But my heart is wild and my bones are steel
And I could kill you with my bare hands if I was free.

- Phosphorescent, Song for Zula
Monday, March 24, 2014

One way or another, Melantha gets in touch with Tamsin. It's not hard to get a hold of Erich: he sleeps a couple of yards away from her and there's just a tiny ceiling fan between their lofts. She can whisper across to him that she tried making him show up in her dream and it didn't work.

A text then, maybe, or voicemail, or something:

No change. Let's try the breakfast thing next week, see if anything changes for any of us. Okay?
my whole life is thunder.
Monday, March 24, 2014

wakes up
a little after Melantha

and sits bolt upright in bed and almost bangs his head on the ceiling and then scrambles to the edge of his loft and doesn't lower himself, doesn't climb down, doesn't anything-safe-or-sane: just leaps down and lands with a bonejarring thud.

"I THINK THERE ARE OTHER PEOPLE IN MY DREAM." His eyes are wide. "I mean, there was a kid in my dream and in my dream he was my brother, but I don't have brothers? BUT I THINK HE'S REAL. I mean, in real life. I think he's out there somewhere. I couldn't find you, but -- I think I somehow found that kid. Or he found me. And we're both real. DUDE WE HAVE TO TELL TAMSIN."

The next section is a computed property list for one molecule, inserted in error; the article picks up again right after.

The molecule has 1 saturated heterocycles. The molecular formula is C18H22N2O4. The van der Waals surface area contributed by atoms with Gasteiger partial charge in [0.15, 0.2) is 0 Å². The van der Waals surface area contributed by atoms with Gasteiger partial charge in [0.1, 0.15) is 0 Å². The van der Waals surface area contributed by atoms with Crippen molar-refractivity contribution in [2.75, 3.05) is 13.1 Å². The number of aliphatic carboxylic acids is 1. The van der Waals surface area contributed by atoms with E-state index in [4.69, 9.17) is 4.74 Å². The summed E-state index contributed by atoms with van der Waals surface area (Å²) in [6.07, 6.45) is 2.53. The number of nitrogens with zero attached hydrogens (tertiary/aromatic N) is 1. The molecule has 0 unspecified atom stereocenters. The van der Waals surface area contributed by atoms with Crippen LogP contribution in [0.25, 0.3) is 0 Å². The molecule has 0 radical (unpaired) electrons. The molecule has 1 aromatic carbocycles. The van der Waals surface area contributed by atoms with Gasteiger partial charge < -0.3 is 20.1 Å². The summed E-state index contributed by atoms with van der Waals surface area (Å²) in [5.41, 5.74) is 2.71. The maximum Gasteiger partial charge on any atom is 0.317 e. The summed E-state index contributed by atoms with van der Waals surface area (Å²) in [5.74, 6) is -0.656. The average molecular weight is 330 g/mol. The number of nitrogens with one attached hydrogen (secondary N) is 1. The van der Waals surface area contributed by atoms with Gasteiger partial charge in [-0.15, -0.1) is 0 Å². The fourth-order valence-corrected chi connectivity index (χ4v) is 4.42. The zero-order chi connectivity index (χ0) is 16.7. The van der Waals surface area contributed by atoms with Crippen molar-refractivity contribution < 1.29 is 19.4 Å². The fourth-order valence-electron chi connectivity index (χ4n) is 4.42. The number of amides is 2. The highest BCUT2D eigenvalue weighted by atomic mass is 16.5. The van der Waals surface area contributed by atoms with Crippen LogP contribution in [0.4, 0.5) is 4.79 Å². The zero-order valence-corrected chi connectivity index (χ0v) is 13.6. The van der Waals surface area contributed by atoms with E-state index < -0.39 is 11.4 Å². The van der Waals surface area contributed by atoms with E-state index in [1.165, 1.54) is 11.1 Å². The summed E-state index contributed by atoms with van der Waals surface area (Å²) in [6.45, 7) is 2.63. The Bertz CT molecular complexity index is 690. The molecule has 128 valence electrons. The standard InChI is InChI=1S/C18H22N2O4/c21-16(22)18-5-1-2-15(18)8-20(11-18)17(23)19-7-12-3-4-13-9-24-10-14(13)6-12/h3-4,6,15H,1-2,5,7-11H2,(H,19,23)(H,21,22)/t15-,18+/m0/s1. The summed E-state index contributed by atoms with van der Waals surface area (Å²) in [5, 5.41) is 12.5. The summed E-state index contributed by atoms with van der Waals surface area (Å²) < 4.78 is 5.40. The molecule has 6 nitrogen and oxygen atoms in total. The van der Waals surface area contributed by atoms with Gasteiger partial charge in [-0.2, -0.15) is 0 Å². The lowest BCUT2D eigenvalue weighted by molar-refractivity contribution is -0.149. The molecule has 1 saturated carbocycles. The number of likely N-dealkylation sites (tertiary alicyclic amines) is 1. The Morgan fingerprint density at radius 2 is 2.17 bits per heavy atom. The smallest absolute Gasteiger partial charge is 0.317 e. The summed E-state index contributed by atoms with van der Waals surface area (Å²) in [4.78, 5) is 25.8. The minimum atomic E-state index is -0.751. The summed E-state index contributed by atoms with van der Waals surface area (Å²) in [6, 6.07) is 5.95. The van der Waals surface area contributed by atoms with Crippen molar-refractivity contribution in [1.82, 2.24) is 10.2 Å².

Melantha, about three words in, presses her hands over her ears. It is her very subtle way of reminding Erich that she is not a morning person and she is having dreams about opening her mouth to let ash fall in it every night. When he stops talking or pantomimes successfully that he will slow down and be more quiet, she lowers her hands, looking groggy and -- yes -- a bit miserable.

She just shakes her head at the end, though. "Nothing changed in my dream," she says flatly, the way that yesterday most of what came out of her mouth was flat, flattened, pressed down. And if she sounds sort of resentful, or annoyed, or anything of the sort, well:

she had a dream about someone in a mirror whose face wasn't hers. She has unchanging, unchangeable dreams of endless woods and curling smoke and lone crows and ash falling like snow onto her tongue.

So they tell Tamsin. And for a few mornings after, Melantha just reports: I tried _______. It didn't change anything. It just became another part of the dream.
my whole life is thunder.
They tell Tamsin. They tell her over breakfast one morning and-or they tell her over the phone or they tell her over the phone one morning and then the next morning breakfast and anyway communication happens and that's the important thing.

Tamsin tells them something, too, at some point. This is what she tells them: